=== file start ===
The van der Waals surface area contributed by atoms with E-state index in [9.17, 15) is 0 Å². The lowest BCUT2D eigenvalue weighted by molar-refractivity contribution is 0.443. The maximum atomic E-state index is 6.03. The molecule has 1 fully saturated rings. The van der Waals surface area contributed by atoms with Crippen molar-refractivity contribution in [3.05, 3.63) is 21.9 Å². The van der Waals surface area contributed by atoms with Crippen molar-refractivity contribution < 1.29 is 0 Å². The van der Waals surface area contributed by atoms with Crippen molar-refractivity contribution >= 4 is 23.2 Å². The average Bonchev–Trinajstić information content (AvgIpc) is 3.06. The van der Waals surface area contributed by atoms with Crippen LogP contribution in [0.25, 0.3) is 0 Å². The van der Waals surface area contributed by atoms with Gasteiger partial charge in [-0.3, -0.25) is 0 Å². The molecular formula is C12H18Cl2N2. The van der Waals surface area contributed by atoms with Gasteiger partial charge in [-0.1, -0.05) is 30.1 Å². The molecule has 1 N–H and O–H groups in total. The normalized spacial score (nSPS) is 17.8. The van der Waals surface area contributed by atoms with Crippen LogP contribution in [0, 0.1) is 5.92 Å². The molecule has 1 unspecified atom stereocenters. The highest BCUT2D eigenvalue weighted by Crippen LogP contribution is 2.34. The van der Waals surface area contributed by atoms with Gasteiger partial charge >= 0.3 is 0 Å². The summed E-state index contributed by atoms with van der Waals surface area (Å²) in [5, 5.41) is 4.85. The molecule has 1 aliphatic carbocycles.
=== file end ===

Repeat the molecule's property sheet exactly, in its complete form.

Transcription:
The van der Waals surface area contributed by atoms with E-state index in [9.17, 15) is 0 Å². The lowest BCUT2D eigenvalue weighted by molar-refractivity contribution is 0.443. The maximum atomic E-state index is 6.03. The molecule has 1 fully saturated rings. The van der Waals surface area contributed by atoms with Crippen molar-refractivity contribution in [3.05, 3.63) is 21.9 Å². The van der Waals surface area contributed by atoms with Crippen molar-refractivity contribution < 1.29 is 0 Å². The van der Waals surface area contributed by atoms with Crippen molar-refractivity contribution >= 4 is 23.2 Å². The average Bonchev–Trinajstić information content (AvgIpc) is 3.06. The van der Waals surface area contributed by atoms with Crippen LogP contribution in [0.25, 0.3) is 0 Å². The van der Waals surface area contributed by atoms with Gasteiger partial charge in [-0.3, -0.25) is 0 Å². The molecular formula is C12H18Cl2N2. The van der Waals surface area contributed by atoms with Gasteiger partial charge in [-0.1, -0.05) is 30.1 Å². The molecule has 1 N–H and O–H groups in total. The normalized spacial score (nSPS) is 17.8. The van der Waals surface area contributed by atoms with Crippen LogP contribution in [0, 0.1) is 5.92 Å². The molecule has 1 unspecified atom stereocenters. The highest BCUT2D eigenvalue weighted by Crippen LogP contribution is 2.34. The van der Waals surface area contributed by atoms with Gasteiger partial charge >= 0.3 is 0 Å². The summed E-state index contributed by atoms with van der Waals surface area (Å²) in [5, 5.41) is 4.85. The molecule has 1 aliphatic carbocycles.